Hunting continues to account for the largest number of adult white-tailed deer mortalities in Wisconsin, while predation accounts for the highest death of fawns, according to recent results from an ongoing deer mortality study.
“Hunter harvest continues to be the greatest cause of death of both adult and yearling bucks,” said Jared Duquette, research scientist and lead researcher for the study, “while predation was the leading cause of fawn mortality, with most predations occurring within the first four to six weeks following birth.”
The Department of Natural Resources Bureau of Science Services has compiled data collected during 2011-12 on the causes of death in white-tailed deer into a new report, “Wisconsin Deer Research Studies, Annual Report 2011-2012.” The report is available on the DNR website by searching for “deer research” (click on the tab for resources).
Prompted by questions asked by hunters, two groundbreaking studies are currently underway in Wisconsin. A five-year study of causes of adult deer mortality is quantifying, for the first the various causes of deer death and overall survival rates in deer in a northern forest environment and in an eastern farmland environment. A similar three-year study looks at causes of mortality in fawns.
Duquette said the data will play a role in future deer management decisions and addresses recommendations forwarded by study groups reviewing Wisconsin’s deer population estimating process.
A brief summary of the 2011-12 report shows:
Buck and doe mortality
- 16 adult males (deer greater than 1.6 years old) and 25 male fawns (deer 8-10 months of age) were radio-collared and ear tagged in the northern study area.
- 15 adult males and 40 male fawns were radio-collared and ear tagged in the eastern farmland study area.
- Adult male survival (10-12 months post capture) was 31 percent in the north and 27 percent in the eastern study area; hunter harvest was the greatest source of mortality in both areas.
- Yearling male survival (10-12 months post capture) was 52 percent in the north and 58 percent in the eastern farmland; hunter harvest was the greatest source of mortality in both areas.
- 30 adult does were radio-collared in the northern and seven in the eastern study areas.
- Adult female survival (10-12 months post-capture) was 73 percent in the north and 86 percent in the east.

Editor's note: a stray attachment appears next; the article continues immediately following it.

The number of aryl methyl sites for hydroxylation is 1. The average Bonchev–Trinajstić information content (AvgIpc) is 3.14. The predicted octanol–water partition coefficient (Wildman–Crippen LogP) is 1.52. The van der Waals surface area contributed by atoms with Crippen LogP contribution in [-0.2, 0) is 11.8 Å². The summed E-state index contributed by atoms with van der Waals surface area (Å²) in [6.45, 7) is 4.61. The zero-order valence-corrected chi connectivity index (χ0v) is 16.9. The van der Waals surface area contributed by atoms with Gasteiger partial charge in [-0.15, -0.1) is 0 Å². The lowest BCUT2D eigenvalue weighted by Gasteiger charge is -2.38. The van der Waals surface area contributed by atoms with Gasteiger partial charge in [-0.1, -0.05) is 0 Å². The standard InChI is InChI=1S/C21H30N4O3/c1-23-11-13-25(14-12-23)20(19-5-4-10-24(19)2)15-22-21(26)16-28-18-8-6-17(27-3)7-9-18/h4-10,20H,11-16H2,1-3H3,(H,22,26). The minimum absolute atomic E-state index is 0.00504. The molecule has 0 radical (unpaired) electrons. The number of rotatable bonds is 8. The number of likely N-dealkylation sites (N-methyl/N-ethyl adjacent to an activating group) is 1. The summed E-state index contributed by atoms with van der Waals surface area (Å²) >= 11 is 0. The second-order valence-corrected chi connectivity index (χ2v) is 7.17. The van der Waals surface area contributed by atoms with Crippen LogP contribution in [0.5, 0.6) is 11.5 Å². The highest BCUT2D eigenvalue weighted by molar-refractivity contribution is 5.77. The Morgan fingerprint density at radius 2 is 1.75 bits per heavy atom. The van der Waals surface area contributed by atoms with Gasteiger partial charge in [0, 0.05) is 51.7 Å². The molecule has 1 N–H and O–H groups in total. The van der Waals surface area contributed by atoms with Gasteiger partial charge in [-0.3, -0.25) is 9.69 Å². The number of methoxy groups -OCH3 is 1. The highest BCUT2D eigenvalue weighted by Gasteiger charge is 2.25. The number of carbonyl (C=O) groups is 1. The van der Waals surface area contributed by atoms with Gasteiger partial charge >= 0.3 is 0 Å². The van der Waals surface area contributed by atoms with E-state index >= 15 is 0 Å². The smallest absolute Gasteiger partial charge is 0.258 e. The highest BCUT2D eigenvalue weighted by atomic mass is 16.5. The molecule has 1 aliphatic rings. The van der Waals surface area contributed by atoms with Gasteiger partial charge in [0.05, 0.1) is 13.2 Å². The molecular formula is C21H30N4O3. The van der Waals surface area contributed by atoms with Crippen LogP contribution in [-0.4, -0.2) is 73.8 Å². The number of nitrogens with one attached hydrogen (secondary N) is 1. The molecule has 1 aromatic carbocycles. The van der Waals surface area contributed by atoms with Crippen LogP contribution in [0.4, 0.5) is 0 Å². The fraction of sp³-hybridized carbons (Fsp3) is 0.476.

- Predation (44 percent) was the leading cause of adult female mortality followed by hunter harvest (33 percent).
- 30 fawns (16 males; 14 females) were radio-collared and ear tagged in the northern study area; 46 fawns (26 males; 20 females) were radio-collared and ear tagged in the eastern farmland study area.
- Fawn survival at 6-7 months post capture was 47 percent in the north and 63 percent in the east.
- Predation was the leading cause of mortality for both study areas, followed by road kill.
- Most fawn mortality occurred shortly after birth in May and June mainly due to predation.
Capture of adults will continue through the 2012-13 and 2013-14 winters. Fawns were live-captured in May and June in 2011 and 2012 and will be captured again in 2013. A number of captured adults and fawns are fitted with radio collars. All are fitted with ear tags. Additional metrics are collected including body weight and size, blood samples, sex, presence of external parasites and age. Does are also examined for pregnancy. Deer are followed by radio signal until death, at which time researchers study the mortality to determine cause.
Radio collars emit a special signal when a collar doesn’t move for a specified period of time indicating the animal possibly has died. Researchers and volunteers zero in on the radio signal and attempt to determine cause of death. Information on deer harvested by hunters is collected when the hunter registers a collared or ear tagged deer.
Radio-collared and ear tagged deer are legal for harvest during the hunting seasons. Essential information is collected on these deer when they are registered. Hunters or others finding a dead deer with an ear tag are asked to report the find by phone, calling the number on the ear tag, so that researchers can gather any available mortality information the caller may be able to provide.
Volunteers contribute to success
“Hundreds of citizen volunteers and partner groups have participated in this effort,” said Mike Watt, DNR research scientist and volunteer coordinator, “without them, I doubt we could pull this off. The participation and enthusiasm of these individuals and groups has been fantastic. Their contributions have been invaluable.” Participants included University of Wisconsin-Madison, Safari Club International, UW-Stevens Point, Union Sportsmen’s Alliance, Wisconsin Conservation Congress, Whitetails Unlimited, AFL-CIO, U.S. Department of Agriculture-APHIS, and Applied Population Laboratory
Interested volunteers can learn more about volunteer opportunities by going to dnr.wi.gov and searching “Deer Research.”